Growing gourmet garlic for profitadmin - February 1, 2022
Small-scale garlic production can be profitable if you grow gourmet garlic, and preferably also add additional perks for discerning consumers, such as pesticide-free, locally grown, organic, etcetera. Trying to out-compete China on price for run-of-the-mill cheap garlic is not advisable.
Growing garlic in your backyard
If you focus on high-end garlic for the local market, you don´t need acres of farmland to turn a profit. Instead of quitting your day job and moving to the country, you can utilize your own backyard or allotment to earn a very nice little side-profit without much effort.
Many successful producers of gourmet garlic have plots as small as 1/8 of an acre. You can start even smaller if you want to, which means you don´t have to make a big investment, and you can learn gradually before you scale up. Or don´t scale up – simply keep your small garlic plot as it is and be satisfied with the extra income it brings.
Growing gourmet garlic
If you want to learn how grow gourment garlic, a good starting point for your investigations is the hardneck garlic variants named Rocambole, Purplestripe and Porcelain. Garlic aficionados are prepared to pay a premium for their taste. In parts of the United States, a price of $10 per lbs is not unusual when selling to end-consumers.
Purple stripe garlic
This garlic develops an interesting sweet flavour when baked and has become a popular addition to oven dishes. As an added bonus, the cloves of purple stripe garlic grow medium large and are very easy to peel. As the name indicates, this garlic is purple striped which makes it stand out from the crowd.
For us growers, it is nice to know it has a very long storage life – it makes the whole process of storing and transporting it less of a worry.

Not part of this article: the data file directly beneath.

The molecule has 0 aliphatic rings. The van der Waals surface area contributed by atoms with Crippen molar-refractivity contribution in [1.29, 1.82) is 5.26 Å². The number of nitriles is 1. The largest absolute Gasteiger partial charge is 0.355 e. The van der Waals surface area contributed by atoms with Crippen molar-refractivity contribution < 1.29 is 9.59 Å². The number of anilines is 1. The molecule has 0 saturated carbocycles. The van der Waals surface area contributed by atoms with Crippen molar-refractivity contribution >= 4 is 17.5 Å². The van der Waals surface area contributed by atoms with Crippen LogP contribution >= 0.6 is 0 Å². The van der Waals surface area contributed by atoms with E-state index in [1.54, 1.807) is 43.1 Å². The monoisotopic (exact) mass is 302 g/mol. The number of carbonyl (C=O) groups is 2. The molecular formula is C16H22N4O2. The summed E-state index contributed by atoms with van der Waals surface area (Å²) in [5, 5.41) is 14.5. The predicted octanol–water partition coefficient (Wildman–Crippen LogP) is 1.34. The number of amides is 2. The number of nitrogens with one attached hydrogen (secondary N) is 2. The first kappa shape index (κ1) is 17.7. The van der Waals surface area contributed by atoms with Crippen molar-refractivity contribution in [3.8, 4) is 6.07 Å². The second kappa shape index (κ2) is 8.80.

Examples of popular purple stripe garlic variants are Persian Star, Chesnok Red and Red Grain.
Purple stripe garlic grows best in rich soil. It is an early-harvest garlic.
Rocambole has become a chef favourite for its full-bodied and complex flavour. Examples of popular varieties are Carpathian, Killarney Red and Spanish Roja. The cloves are easy to peel.
This garlic grows best in rich soil, and is a mid-season harvest.
Rocambole garlic is trickier to store than Purple stripe garlic, but will do okay up to four months if conditions are right.
The garlic that is not a garlic
Another option worth exploring is Elephant garlic, renowned for it large cloves and milder taste. In the United States, they typically retail for $6 per lbs or more. An advantage with the Elephant garlic is its yield. If you provide it with good conditions, including suitable soil, one acre of land can produce a harvest of 15,000 lbs.
The Elephant garlic is actually not a true garlic, but just like the true garlics it is a member of the genus Allium. With its milder flavour, the Elephant garlic is sometimes marketed as “garlic for those who don´t like garlic”, and it can be used in delicate dishes to provide a hint of garlicky-ness without overpowering the other ingredients.
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